This is an analysis of the poem Youthful Flings (Quick To Get To Finish) that begins with:
What is it like,
To fly your kite......
Elements of the verse: questions and answers
The information we provided is prepared by means of a special computer program. Use the criteria sheet to understand greatest poems or improve your poetry analysis essay.
- Rhyme scheme: ABC ADE AFGfHCIJ ABCI ADEiXAFGbfHCIJbJbj
- Stanza lengths (in strings): 3,3,8,4,18,
- Closest metre: iambic trimeter
- Сlosest rhyme: alternate rhyme
- Сlosest stanza type: tercets
- Guessed form: unknown form
- Metre: 1001 0111 110111 1001 01011 11101 1001 01101 101001 1 10010010 110 101010 101 1001 0111 110111 101010 1001 01011 11101 1101010 1001 01101 101001 101010 1 10010010 110 101010 101 1101010 101 101010 1101
- Amount of stanzas: 6
- Average number of symbols per stanza: 124
- Average number of words per stanza: 23
- Amount of lines: 35
- Average number of symbols per line: 20 (very short strings)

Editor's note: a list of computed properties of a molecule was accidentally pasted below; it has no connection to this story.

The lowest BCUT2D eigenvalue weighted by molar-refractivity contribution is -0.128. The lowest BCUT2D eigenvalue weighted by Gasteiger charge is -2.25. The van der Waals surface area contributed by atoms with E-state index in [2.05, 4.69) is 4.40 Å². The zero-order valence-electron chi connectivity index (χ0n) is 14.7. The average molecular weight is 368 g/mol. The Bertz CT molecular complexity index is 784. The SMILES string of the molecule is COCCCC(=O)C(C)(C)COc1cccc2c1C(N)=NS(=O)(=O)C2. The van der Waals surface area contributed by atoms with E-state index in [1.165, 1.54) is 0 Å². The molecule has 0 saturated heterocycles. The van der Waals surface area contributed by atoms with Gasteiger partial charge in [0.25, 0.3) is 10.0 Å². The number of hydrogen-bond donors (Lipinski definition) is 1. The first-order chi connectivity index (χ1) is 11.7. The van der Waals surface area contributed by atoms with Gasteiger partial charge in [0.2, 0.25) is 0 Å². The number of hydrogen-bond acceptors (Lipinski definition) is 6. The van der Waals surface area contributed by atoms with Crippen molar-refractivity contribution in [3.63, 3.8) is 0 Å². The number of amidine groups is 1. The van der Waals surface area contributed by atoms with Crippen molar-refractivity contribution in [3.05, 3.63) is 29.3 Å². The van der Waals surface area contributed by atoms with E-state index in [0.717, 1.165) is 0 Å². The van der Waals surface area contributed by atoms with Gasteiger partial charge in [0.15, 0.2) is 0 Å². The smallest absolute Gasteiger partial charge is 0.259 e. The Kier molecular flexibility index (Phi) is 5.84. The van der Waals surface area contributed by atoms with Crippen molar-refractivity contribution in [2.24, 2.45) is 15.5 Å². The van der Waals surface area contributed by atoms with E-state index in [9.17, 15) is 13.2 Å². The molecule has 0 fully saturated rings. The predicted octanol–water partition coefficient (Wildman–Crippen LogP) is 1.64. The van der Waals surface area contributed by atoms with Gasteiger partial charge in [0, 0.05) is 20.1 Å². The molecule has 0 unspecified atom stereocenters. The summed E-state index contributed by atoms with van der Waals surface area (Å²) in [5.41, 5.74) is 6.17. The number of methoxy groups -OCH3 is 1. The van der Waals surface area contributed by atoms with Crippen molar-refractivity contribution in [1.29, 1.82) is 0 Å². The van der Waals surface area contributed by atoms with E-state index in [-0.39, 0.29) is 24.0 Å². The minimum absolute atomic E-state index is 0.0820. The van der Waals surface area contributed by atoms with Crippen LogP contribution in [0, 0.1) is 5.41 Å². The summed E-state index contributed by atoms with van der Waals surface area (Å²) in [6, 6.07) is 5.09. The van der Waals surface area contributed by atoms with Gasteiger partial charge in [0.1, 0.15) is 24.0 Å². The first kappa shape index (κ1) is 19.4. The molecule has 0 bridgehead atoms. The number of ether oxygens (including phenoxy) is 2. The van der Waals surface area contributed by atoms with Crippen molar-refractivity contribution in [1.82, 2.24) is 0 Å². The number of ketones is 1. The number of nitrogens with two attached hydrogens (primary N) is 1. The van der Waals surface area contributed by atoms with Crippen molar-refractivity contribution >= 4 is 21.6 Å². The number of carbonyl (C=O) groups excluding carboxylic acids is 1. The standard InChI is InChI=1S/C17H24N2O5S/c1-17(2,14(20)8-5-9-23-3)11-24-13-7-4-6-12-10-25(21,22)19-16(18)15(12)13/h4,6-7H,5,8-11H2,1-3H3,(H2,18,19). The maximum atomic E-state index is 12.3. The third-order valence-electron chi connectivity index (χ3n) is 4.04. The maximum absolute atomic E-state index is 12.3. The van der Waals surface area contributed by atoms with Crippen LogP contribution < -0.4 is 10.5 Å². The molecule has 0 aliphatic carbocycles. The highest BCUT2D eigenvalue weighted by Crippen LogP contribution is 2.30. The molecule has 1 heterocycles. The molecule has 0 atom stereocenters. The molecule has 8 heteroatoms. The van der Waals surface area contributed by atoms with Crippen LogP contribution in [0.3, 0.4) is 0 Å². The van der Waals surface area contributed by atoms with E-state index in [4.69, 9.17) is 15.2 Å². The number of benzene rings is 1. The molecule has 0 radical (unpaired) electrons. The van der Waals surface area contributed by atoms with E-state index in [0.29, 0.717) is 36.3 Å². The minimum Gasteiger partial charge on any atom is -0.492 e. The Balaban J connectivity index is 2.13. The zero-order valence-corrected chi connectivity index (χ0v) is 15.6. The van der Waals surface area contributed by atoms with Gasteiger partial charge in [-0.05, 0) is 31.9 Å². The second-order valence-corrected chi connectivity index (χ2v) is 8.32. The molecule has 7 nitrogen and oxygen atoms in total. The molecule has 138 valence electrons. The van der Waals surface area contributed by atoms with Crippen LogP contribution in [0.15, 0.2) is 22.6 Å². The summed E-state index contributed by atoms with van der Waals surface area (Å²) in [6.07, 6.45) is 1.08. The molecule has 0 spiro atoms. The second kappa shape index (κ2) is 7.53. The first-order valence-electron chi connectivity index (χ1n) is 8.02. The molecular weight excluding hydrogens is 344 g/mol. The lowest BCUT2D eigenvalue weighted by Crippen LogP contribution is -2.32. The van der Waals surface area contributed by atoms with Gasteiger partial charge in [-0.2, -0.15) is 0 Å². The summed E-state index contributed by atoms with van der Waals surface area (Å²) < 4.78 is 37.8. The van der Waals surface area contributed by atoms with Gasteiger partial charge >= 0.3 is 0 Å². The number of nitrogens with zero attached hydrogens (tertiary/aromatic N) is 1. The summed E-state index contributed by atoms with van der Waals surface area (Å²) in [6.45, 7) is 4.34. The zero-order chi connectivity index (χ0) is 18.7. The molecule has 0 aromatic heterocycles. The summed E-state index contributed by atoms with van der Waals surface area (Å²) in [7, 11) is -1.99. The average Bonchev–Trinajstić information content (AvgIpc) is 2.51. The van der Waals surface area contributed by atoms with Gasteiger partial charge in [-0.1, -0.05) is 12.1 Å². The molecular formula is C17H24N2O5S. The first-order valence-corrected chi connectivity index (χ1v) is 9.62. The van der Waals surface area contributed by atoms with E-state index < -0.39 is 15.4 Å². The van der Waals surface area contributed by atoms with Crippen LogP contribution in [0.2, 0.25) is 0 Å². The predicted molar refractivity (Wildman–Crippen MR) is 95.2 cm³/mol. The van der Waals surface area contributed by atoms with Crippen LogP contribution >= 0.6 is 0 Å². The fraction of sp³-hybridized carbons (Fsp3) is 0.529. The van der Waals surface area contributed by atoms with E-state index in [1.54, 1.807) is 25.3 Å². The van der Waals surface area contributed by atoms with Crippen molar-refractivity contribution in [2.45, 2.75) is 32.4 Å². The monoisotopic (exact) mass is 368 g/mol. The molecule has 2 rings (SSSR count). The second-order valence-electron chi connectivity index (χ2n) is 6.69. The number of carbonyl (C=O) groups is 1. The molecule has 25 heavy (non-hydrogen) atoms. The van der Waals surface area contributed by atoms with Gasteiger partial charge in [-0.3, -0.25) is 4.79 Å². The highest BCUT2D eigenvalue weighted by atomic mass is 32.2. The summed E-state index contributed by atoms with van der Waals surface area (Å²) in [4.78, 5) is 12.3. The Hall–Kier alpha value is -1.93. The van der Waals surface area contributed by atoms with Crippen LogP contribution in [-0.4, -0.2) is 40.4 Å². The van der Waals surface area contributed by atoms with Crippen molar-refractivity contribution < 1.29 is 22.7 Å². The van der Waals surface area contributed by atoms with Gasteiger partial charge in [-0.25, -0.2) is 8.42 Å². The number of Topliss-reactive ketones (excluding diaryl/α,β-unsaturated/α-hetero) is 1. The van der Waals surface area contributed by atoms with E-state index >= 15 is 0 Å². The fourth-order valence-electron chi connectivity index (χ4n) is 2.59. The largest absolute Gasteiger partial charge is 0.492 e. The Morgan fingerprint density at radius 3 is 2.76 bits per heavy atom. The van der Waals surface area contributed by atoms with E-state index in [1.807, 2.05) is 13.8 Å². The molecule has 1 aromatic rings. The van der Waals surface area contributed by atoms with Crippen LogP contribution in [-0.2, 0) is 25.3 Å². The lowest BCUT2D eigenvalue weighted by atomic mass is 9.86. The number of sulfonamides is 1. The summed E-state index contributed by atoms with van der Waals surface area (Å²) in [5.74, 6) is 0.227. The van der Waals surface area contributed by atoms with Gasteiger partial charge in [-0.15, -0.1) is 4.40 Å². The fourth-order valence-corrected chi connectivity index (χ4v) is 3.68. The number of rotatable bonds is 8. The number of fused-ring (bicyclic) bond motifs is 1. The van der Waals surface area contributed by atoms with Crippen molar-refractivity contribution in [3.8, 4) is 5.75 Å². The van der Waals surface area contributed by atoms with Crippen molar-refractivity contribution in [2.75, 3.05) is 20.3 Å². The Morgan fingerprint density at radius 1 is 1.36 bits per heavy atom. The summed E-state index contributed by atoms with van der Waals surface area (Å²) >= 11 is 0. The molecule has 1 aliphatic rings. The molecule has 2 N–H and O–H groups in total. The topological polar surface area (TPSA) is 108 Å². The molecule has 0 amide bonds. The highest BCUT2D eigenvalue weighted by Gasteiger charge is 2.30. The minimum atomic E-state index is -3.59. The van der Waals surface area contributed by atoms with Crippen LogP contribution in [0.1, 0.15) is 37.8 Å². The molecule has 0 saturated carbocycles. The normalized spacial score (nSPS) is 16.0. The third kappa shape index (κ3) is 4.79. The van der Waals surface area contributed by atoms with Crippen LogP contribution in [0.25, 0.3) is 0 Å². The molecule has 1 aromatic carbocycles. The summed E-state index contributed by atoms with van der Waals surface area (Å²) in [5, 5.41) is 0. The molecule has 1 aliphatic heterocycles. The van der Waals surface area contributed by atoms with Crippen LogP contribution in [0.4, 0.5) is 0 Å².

- Average number of words per line: 4
Mood of the speaker:
There are many three dots in the poem. Readers should think of the author's idea together with the pensive speaker.
The author used lexical repetitions to emphasize a significant image; to is repeated.
The author used the same word what at the beginnings of some neighboring stanzas. The figure of speech is a kind of anaphora.
The poet repeated the same word finish at the end of some neighboring stanzas. The poetic device is a kind of epiphora.
If you write a school or university poetry essay, you should Include in your explanation of the poem:
- summary of Youthful Flings (Quick To Get To Finish);
- central theme;
- idea of the verse;
- history of its creation;
- critical appreciation.
Good luck in your poetry interpretation practice!
Pay attention: the program cannot take into account all the numerous nuances of poetic technique while analyzing. We make no warranties of any kind, express or implied, about the completeness, accuracy, reliability and suitability with respect to the information.
More information about poems by Lawrence S. Pertillar
- Analysis of With Thought And Vision
- Analysis of Questions They Have Begun To Ask
- Analysis of Look Around You